Ricardo Luis Lorenzetti, the Chief Justice of Argentina, has sent me a copy of his wonderful new book, Teoría del Derecho Ambiental (Theory of Environmental Law). The book, which is in Spanish, argues that environmental law represents a new paradigm that should change the way we think about many different areas of law. The book begins by discussing elements of the environmental paradigm and the paradigm’s impact on values and economics. It then discusses environmental law and its principles and values. The third chapter addresses environmental risk and uncertainty and principles of prevention and precaution and how they should change the legal system’s approach to environmental issues. The book then discusses implementation and enforcement of environmental standards.
Adding greatly to the value of the book is a 128-page appendix that provides details on nearly 100 environmental cases that have been brought in Argentine courts during the last decade. The cases are organized by the type of action: amparo, cautelares, competencia, daños y perjuicios, inconstitucionalidad, and others (including a few criminal cases). This rich book will take me some time to digest, but it will be immensely valuable to my project with Tseming Yang to develop the first casebook on global environmental law. I am immensely grateful to Chief Justice Lorenzetti for sending me a copy of his book, which our library also is purchasing.
On Friday Tseming and I had a conference call with our casebook editor, John Devins of Aspen Publishing. We reviewed the production schedule for the project and agreed that we would make every effort to ensure that the book is available for use in class by the fall semester 2009.
Another great addition to the growing literature on global environmental law is Lesley McAllister’s new book: Making Law Matter: Environmental Protection & Legal Institutions in Brazil. Lesley is a law professor at the University of San Diego School of Law. The book is published by Stanford University Press for whom I reviewed the book manuscript. It compares environmental enforcement in different Brazilian states and assesses the influence of the Brazilian Ministério Público. Tseming and I will be featuring Professor McAllister’s findings in the enforcement chapter of our global environmental law casebook.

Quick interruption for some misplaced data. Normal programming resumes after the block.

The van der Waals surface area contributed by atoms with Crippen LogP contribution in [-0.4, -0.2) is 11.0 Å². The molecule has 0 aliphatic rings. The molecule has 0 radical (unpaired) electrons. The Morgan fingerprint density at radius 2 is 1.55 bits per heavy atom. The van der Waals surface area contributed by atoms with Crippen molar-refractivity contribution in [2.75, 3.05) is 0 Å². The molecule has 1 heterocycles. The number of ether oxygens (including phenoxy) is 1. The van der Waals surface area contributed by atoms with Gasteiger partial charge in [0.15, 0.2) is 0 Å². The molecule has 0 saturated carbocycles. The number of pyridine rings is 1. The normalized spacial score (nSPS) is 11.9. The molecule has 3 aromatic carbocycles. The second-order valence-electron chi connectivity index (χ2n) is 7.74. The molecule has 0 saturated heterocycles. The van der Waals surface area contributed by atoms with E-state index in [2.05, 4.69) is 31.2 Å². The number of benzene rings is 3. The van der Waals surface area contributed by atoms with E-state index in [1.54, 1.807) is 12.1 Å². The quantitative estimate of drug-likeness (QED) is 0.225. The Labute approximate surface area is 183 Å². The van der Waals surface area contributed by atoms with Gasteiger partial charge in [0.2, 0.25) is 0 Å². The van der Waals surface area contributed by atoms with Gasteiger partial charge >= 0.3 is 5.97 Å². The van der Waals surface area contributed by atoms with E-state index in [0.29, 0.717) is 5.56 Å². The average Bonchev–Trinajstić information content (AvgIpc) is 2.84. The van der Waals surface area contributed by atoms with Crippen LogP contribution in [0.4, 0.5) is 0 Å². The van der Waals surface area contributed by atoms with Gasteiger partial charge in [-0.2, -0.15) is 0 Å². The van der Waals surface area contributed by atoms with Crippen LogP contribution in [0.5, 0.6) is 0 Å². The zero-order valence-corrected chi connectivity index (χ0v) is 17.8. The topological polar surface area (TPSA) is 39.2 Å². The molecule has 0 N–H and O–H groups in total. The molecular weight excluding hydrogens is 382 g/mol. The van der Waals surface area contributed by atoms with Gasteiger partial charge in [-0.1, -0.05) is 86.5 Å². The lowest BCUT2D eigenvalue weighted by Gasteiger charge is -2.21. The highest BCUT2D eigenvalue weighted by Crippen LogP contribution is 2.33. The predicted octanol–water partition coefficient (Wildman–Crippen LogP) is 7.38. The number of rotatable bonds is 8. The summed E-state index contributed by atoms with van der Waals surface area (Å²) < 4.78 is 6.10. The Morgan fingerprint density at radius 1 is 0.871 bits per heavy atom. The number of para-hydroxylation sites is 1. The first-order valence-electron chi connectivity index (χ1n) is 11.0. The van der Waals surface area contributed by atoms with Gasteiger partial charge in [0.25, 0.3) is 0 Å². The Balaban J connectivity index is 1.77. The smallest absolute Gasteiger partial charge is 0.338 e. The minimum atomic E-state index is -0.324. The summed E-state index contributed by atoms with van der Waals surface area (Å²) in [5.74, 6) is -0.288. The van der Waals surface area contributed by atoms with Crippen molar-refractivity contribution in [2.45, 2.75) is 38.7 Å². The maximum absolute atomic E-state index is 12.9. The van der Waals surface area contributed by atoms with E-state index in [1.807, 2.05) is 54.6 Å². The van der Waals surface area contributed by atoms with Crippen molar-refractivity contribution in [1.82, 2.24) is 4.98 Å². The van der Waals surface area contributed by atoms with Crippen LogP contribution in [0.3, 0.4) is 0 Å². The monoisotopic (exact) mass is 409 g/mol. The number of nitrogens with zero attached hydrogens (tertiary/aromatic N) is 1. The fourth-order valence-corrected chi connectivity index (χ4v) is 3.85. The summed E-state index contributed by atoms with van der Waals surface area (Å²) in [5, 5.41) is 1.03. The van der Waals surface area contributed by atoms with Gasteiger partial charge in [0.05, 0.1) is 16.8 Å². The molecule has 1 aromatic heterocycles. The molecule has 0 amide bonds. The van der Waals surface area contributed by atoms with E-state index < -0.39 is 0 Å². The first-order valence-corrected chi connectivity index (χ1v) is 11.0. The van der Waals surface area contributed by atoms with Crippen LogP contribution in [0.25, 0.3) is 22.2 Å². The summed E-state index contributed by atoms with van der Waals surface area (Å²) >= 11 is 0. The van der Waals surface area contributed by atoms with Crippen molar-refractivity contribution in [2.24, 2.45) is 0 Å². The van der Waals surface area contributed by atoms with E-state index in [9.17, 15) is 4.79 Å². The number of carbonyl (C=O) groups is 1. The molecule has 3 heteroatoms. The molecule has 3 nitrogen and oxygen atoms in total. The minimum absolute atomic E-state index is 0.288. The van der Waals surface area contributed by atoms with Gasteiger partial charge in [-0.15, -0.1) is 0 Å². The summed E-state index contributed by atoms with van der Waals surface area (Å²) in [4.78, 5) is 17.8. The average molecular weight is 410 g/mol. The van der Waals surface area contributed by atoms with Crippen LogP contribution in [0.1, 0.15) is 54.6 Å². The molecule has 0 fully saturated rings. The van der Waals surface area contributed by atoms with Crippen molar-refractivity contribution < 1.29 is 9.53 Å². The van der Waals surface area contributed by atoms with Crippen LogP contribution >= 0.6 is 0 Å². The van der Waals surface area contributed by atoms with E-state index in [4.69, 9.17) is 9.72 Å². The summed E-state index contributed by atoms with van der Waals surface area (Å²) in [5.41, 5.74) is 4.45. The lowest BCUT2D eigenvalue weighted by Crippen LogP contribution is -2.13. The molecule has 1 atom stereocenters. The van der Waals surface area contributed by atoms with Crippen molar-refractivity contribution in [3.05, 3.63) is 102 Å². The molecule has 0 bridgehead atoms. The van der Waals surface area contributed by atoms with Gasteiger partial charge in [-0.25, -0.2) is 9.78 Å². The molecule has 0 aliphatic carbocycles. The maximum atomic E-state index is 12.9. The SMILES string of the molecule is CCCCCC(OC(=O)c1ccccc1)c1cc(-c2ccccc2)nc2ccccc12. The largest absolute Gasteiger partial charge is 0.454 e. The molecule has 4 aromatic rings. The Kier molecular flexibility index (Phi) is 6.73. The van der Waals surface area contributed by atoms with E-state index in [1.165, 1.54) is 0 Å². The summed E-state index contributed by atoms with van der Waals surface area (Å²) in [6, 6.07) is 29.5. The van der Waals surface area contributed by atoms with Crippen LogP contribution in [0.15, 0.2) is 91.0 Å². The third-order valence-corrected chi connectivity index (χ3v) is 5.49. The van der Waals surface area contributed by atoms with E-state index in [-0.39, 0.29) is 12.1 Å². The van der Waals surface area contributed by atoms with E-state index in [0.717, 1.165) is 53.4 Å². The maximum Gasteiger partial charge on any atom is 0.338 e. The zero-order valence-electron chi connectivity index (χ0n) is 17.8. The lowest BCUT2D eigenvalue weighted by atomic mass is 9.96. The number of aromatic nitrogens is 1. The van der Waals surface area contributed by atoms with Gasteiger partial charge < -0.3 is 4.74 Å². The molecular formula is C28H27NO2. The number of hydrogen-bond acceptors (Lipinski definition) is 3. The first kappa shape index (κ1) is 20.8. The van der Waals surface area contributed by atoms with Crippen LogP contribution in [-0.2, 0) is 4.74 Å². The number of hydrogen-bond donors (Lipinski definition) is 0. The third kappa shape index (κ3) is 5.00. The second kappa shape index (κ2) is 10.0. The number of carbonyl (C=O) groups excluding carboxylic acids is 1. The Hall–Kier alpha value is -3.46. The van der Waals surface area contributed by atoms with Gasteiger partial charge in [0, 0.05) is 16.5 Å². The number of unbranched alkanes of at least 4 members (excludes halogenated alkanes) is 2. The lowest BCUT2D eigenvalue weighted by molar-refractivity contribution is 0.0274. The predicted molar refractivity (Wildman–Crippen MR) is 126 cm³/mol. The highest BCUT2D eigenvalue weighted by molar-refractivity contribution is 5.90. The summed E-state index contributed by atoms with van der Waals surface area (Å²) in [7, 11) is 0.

As the opening of the Olympics in China approaches on August 8, considerable attention is being focused on efforts to clean up the environment in Beijing. While China’s ambitious plans to take half the cars in Beijing off the road are now being implemented, they do not seem to have ensured acceptable levels of air pollution. While air quality was considerably improved in Beijing early last week, by the end of the week, it was once again at unhealthy levels. Weather conditions will probably have more effect on air quality during the Olympics than any other single factor. If it rains and is windy air quality may be very good so long as the winds do not involve a dust storm off the desert.